Railways of Afghanistan

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Kabul to Darulaman tramway. Photo courtesy Werner Mueller
Train at Hayratan (Photo:Azizi Hotak)

The only main line railways in Afghanistan are one line across the northern border from Uzbekistan, two short cross-border lines from Turkmenistan and a line from Iran.

Afghanistan’s various leaders have often opposed railway construction, fearing — with some justification — that foreign powers could use railways to threaten their independence. A number of railways were built towards Afghanistan’s borders, only to stop short of the frontier; Amir Abdul Rehman described the British-built line to Chaman as “A knife pushed into my vitals”.

Despite this antipathy to railways, the country has had a handful of short lines in the past. This history of Afghan railways describes what I have been able to find out about them, including those that were only planned.

If you can provide any more information, pictures or corrections, please do get in touch with me.

Andrew Grantham
Surrey, UK

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Please note that these pages are completely unofficial and apoliticial (although written with an assumption that railways are generally a Good Thing). I do not represent the Afghan (or any other) government, I do not operate trains in or to Afghanistan, and I can’t sell you spare parts or provide transport services.

Even when the various railway lines were operational, details of what existed were somewhat unclear. The information here is supplied in good faith, but I can offer no guarantees that it is 100% correct; it is certainly far from complete. Most information has been gathered from secondary sources, and I have no plans to visit the region. If you have any more details or can correct my mistakes and misunderstandings, I’d love to hear from you.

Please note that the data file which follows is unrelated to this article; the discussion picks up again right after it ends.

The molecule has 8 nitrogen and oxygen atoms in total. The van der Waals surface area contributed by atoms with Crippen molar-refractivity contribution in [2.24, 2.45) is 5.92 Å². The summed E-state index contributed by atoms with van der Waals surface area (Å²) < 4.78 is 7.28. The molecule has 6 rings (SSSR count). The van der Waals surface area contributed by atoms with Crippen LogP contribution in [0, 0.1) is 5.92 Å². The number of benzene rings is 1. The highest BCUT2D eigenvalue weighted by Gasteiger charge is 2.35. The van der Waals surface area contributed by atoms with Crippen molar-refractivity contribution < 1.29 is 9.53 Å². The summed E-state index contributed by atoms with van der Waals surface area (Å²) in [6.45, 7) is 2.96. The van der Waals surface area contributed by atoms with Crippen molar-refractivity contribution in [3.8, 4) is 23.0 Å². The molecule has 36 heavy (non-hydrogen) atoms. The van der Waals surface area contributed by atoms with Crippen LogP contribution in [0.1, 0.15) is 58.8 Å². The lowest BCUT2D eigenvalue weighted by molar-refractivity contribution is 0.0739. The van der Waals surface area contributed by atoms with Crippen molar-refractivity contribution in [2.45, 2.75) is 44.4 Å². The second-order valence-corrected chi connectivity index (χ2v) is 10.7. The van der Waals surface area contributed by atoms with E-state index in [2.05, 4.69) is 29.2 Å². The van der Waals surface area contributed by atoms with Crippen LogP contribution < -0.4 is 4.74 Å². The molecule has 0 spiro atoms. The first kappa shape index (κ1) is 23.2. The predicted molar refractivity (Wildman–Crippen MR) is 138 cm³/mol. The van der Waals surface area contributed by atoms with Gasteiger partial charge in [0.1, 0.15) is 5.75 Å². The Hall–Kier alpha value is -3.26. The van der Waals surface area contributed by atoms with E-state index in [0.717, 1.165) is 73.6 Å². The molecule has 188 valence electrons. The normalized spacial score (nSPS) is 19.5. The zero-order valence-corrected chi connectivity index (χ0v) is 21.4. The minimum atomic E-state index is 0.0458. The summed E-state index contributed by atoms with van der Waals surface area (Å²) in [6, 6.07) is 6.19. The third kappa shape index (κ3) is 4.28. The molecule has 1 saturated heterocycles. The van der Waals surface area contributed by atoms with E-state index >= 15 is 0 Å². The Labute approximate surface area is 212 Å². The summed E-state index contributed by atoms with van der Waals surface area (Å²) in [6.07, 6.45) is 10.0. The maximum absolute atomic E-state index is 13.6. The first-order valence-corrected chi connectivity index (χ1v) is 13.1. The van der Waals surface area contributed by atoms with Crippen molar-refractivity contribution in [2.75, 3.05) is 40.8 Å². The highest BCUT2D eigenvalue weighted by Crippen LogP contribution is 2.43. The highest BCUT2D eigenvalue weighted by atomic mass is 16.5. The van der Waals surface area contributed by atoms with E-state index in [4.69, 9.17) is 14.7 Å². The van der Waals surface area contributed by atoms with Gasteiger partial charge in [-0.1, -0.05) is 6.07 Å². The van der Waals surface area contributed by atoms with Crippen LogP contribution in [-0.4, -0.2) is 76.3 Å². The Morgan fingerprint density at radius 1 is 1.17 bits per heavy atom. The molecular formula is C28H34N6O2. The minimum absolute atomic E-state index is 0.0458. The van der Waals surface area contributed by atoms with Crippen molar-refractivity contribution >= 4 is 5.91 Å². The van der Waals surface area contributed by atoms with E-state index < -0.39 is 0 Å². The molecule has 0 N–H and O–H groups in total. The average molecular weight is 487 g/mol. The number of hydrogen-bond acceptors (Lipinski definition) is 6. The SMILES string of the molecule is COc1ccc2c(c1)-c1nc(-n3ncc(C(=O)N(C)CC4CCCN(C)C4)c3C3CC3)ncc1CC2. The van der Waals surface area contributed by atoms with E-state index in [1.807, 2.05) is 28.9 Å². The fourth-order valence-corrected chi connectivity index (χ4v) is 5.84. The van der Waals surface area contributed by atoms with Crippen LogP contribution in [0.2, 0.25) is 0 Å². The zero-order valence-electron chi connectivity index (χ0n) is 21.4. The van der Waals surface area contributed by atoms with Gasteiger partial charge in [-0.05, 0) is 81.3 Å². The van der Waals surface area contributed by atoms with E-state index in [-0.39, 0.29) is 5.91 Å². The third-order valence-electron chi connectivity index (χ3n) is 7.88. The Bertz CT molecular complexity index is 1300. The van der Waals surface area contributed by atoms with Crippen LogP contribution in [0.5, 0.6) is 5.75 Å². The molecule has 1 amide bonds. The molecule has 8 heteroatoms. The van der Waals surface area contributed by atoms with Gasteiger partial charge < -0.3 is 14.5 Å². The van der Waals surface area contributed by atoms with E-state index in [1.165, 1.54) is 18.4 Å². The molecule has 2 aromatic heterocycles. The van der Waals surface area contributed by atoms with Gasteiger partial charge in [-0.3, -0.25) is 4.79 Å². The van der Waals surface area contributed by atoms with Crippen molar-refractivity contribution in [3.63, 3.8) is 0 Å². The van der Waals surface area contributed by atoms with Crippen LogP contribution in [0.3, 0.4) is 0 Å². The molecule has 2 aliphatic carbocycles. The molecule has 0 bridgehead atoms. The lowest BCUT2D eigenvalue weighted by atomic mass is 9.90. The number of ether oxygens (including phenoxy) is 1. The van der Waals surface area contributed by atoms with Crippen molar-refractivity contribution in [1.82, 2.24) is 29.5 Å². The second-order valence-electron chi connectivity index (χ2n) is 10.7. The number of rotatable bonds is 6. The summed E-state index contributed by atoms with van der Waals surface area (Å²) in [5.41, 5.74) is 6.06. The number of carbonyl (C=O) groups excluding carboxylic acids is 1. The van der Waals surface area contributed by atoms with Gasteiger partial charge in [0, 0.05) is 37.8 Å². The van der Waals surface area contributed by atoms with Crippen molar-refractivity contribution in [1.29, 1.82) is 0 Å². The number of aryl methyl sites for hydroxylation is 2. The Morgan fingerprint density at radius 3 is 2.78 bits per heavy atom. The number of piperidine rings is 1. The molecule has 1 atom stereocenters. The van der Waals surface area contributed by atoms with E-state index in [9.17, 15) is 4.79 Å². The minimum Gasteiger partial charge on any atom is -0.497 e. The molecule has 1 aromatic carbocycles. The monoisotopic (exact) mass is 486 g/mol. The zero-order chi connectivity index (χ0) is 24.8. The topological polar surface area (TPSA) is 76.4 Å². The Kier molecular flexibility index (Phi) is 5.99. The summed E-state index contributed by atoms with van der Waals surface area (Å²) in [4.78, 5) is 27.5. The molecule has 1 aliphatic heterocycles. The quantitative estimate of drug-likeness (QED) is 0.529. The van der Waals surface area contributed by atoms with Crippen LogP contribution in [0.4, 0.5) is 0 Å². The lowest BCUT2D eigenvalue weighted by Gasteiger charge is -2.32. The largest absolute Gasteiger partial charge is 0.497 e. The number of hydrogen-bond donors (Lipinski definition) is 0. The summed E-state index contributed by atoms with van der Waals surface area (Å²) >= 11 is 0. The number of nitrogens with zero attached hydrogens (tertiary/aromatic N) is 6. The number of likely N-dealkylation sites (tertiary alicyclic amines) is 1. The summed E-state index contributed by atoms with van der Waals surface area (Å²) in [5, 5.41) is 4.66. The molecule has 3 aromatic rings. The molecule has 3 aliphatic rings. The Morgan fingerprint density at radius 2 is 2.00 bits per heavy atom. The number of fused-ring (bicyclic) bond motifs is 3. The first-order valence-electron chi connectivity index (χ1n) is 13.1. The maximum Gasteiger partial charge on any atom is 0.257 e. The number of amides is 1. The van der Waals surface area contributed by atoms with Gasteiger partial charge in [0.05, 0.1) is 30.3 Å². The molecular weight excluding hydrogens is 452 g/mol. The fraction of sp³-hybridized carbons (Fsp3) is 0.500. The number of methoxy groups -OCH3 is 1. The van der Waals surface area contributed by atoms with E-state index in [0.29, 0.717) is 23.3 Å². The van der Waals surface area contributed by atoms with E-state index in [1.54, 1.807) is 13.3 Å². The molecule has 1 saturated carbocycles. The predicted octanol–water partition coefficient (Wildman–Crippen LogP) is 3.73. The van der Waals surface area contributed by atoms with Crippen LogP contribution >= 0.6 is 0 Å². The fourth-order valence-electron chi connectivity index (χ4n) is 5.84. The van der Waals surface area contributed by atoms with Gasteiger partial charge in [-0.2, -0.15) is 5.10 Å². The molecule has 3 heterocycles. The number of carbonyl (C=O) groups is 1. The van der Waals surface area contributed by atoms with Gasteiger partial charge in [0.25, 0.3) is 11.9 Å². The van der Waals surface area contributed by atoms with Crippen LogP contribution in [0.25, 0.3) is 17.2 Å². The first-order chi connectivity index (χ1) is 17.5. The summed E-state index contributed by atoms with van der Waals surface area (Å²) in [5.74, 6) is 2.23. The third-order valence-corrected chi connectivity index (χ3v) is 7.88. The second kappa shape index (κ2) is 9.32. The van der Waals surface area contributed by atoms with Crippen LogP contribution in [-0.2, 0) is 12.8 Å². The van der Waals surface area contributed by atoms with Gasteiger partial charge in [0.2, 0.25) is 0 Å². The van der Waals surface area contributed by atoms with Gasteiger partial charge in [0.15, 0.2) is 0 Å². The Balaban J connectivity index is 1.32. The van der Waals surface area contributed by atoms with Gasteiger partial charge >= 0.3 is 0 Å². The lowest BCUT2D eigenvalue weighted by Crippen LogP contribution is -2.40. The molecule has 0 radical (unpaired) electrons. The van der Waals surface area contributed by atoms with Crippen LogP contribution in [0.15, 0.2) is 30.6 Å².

An earlier, shorter, version of this text formed the basis of an article I wrote for the July 2002 issue of The Railway Magazine. If you would like to use this text elsewhere, please ask me first.

A note on place names

An attempt has been made to spell place names consistently, using a combination of the Times Atlas of the World and whatever appears to be the most popular spelling in English. This may cause some anachronisms where names and common transliterations have changed. For example, Mary was called Merv until 1937. The most common English spelling of the Afghan-Uzbek border crossing point seems to have drifted from Hayratan to Hairatan, but there are numerous variations in use. Unfortunately I don’t speak any of the local languages, so the transliterations used may not be linguistically consistent with each other.

Most of the areas of India mentioned became part of Pakistan on independence in August 1947. Iran was previously known as Persia, and western sources commonly use “Russia” indiscriminately to mean anything in the USSR.